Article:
The rise and rise of book fairs and festivals around the world has been a central theme of TNPS this past year, in blatant defiance of the doom and gloom mongers who insist interest in books is on the wane.

The reality of course is that books and reading have never been more popular, but in this digital twenty-first century readers are finding alternatives to bookstores to sate their appetites.
Ebooks naturally are part of that, but only part.
Ironically ebooks are often the least accessible format for readers, even though in theory anyone anywhere on the planet can download and read on their smartphones.
But that’s a topic for another time, as is the rise and rise of online bookstores selling print books.
Here to just mention how digital – in the form of social media – is at the heart of an unprecedented renaissance in book fairs and festivals across the globe.
And nowhere more so than in India, which this year held at least 200 significant book fairs, with several attracting literally millions of visitors buying millions of books.
2019 is already shaping up to be a record-breaking year for book fairs and festivals, and in India we’ll see that prospect in action starting January 4 when the Chennai Book Fair kicks off in south India.
First let’s take a look at the 2018 numbers.
In January 2018 the Chennai Book Fair clocked 1.3 million visitors.
But were they just there for the day out, you ask, or did anyone actually buy any books?
Try 1.2 million books sold, to the US dollar value of $2.3 million.

India’s Chennai Book Fair sets new record for visitors, sales and revenue

Yet bizarrely many people complained to the fair organizer, the Booksellers and Publishers Association of South India (Bapasi) that they couldn’t attend because of other commitments and asked if the fair could be extended.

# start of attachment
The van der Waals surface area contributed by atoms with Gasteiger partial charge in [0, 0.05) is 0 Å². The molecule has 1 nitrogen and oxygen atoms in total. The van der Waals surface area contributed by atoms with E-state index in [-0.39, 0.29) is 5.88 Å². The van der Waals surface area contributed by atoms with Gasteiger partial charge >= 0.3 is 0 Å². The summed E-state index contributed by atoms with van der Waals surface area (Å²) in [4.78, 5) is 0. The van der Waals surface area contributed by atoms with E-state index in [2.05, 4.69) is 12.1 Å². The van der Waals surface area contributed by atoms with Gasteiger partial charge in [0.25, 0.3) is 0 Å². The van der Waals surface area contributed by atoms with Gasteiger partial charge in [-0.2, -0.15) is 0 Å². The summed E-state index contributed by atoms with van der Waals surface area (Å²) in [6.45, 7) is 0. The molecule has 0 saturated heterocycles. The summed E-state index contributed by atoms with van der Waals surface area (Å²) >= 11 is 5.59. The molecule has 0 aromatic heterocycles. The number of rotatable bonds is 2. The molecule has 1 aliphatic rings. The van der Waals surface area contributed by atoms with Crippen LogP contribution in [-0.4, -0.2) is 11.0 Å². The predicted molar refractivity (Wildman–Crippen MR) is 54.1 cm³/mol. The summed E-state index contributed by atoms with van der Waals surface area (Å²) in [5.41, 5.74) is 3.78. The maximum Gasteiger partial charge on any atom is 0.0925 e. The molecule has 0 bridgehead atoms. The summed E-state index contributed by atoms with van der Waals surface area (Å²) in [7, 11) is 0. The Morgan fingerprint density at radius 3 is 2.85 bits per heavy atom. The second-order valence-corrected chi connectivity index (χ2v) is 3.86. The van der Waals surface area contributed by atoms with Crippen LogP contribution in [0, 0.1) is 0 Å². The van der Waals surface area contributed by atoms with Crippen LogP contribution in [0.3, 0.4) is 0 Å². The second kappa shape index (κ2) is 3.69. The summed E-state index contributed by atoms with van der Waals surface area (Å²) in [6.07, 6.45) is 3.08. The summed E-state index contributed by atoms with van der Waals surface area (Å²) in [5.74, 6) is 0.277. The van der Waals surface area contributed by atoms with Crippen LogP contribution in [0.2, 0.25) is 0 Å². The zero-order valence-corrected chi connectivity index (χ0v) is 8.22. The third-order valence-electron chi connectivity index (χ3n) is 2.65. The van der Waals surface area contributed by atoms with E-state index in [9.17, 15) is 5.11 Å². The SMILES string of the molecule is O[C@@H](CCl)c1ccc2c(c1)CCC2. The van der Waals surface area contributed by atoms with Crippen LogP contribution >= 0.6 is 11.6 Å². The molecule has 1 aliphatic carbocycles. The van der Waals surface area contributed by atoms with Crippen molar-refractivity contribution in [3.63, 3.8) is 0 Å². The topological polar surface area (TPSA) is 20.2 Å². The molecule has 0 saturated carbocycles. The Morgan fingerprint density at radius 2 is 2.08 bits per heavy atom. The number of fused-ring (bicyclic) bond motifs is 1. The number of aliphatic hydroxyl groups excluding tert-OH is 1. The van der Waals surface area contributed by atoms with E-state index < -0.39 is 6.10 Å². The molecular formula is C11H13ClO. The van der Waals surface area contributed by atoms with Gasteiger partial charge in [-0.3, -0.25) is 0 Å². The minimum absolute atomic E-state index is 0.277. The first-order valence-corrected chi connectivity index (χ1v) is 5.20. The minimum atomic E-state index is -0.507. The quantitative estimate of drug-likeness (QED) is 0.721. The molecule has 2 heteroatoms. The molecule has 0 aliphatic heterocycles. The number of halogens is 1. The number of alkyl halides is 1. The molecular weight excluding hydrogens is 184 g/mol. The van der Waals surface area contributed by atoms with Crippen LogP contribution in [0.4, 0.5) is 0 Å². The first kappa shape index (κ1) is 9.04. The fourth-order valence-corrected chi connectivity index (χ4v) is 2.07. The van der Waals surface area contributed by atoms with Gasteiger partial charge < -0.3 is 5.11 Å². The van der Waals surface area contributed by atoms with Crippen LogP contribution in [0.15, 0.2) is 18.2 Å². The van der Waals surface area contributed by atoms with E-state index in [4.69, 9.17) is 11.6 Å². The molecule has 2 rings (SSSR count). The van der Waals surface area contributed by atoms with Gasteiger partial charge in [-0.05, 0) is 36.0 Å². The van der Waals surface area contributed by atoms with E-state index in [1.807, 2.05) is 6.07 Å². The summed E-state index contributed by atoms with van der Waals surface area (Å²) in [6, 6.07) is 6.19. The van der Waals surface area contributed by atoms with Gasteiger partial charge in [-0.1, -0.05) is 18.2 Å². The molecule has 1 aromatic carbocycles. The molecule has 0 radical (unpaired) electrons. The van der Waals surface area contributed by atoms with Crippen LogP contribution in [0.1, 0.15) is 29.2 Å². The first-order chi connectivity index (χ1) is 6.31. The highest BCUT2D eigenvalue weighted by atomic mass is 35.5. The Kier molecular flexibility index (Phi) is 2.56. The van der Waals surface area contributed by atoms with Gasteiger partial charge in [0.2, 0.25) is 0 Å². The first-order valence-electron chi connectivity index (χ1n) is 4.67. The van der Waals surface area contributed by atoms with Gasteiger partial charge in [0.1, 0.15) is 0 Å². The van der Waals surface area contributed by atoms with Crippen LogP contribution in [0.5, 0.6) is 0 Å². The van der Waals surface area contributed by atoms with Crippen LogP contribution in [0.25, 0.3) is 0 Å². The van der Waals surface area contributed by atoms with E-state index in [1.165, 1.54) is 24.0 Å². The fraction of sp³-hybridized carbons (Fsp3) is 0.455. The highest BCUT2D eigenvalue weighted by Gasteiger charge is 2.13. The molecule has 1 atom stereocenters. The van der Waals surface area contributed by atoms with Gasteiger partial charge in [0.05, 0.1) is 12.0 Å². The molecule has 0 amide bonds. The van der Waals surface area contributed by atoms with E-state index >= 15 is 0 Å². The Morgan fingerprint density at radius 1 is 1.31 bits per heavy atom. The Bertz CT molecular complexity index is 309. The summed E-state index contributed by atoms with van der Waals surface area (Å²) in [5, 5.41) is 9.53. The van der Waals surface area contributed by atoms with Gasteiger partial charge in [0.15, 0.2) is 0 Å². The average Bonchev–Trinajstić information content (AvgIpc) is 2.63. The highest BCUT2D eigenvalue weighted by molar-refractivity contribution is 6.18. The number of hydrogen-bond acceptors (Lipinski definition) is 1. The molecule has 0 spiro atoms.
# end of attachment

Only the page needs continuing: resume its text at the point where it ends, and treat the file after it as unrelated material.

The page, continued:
S. Vairavan, president of Bapasi, explained,

During this time of the year, people usually leave the city for Pongal. Many told us that by the time they return, the book fair comes to an end. Due to their request, we have extended the duration of the fair by four days.

So the Chennai Book Fair, which usually runs for 10-13 days, has been extended to 17 days, and the expectation is some 2 million people will turn out for the event, with hopes of a record-breaking number and value of books sold.
Vairavan  said,

Close to 500 publishers and sellers will display books of new authors in all regional languages. We have also got calls from publishers based in Delhi, Karnataka and Kerala who want to take part in the upcoming fair.

Perhaps the biggest news here, though, is the international interest this year.
Currently the Kolkata International Book Fair and the New Delhi World Book Fair are the two biggest international book events in India, attracting above 2 million visitors each.
But this year Bapasi has had interest from Sri Lanka, Malaysia, Singapore and Australia among others.

This is the first time that we have got calls from readers from other countries. The app we had launched last year to guide people about the fair has also contributed to its increasing popularity.

We’ll know more about the Chennai Book Fair as the year ends, with a full press briefing prior to the event’s 2019 launch on January 4.
Meanwhile launching tomorrow, December 15 through 25 we have the Hyderabad Book Fair in India.
And yes, that does mean the last day of the fair is on Christmas Day.
A reminder that the global book market has no regard for the idiosyncrasies of our western publishing calendar.